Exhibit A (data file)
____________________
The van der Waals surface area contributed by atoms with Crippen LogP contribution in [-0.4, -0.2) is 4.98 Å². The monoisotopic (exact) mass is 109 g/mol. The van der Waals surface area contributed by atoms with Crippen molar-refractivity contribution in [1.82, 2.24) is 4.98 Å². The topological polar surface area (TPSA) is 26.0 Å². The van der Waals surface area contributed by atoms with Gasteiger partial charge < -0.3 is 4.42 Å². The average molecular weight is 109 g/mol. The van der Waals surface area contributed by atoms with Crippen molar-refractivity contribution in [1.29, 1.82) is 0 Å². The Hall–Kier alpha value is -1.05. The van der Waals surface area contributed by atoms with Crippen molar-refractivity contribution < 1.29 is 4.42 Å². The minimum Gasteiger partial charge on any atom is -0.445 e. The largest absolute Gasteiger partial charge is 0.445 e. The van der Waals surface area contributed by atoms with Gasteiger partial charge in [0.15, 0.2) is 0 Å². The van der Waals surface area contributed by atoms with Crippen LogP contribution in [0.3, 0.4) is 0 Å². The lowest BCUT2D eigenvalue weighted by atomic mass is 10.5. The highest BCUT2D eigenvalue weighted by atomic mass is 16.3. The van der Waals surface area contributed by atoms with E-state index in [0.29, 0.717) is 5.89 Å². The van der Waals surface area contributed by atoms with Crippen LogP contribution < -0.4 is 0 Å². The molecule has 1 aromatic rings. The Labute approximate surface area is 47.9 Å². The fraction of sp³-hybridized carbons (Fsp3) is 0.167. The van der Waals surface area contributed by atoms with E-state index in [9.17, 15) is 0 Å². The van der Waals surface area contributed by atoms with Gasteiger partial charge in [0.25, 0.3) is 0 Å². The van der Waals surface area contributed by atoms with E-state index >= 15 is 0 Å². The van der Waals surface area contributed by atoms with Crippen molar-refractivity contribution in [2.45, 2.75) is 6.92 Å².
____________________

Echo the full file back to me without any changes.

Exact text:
The van der Waals surface area contributed by atoms with Crippen LogP contribution in [-0.4, -0.2) is 4.98 Å². The monoisotopic (exact) mass is 109 g/mol. The van der Waals surface area contributed by atoms with Crippen molar-refractivity contribution in [1.82, 2.24) is 4.98 Å². The topological polar surface area (TPSA) is 26.0 Å². The van der Waals surface area contributed by atoms with Gasteiger partial charge < -0.3 is 4.42 Å². The average molecular weight is 109 g/mol. The van der Waals surface area contributed by atoms with Crippen molar-refractivity contribution in [1.29, 1.82) is 0 Å². The Hall–Kier alpha value is -1.05. The van der Waals surface area contributed by atoms with Crippen molar-refractivity contribution < 1.29 is 4.42 Å². The minimum Gasteiger partial charge on any atom is -0.445 e. The largest absolute Gasteiger partial charge is 0.445 e. The van der Waals surface area contributed by atoms with Gasteiger partial charge in [0.15, 0.2) is 0 Å². The van der Waals surface area contributed by atoms with Crippen LogP contribution in [0.3, 0.4) is 0 Å². The lowest BCUT2D eigenvalue weighted by atomic mass is 10.5. The highest BCUT2D eigenvalue weighted by atomic mass is 16.3. The van der Waals surface area contributed by atoms with E-state index in [0.29, 0.717) is 5.89 Å². The van der Waals surface area contributed by atoms with Crippen LogP contribution < -0.4 is 0 Å². The molecule has 1 aromatic rings. The Labute approximate surface area is 47.9 Å². The fraction of sp³-hybridized carbons (Fsp3) is 0.167. The van der Waals surface area contributed by atoms with E-state index in [9.17, 15) is 0 Å². The van der Waals surface area contributed by atoms with Gasteiger partial charge in [0.25, 0.3) is 0 Å². The van der Waals surface area contributed by atoms with E-state index >= 15 is 0 Å². The van der Waals surface area contributed by atoms with Crippen molar-refractivity contribution in [2.45, 2.75) is 6.92 Å².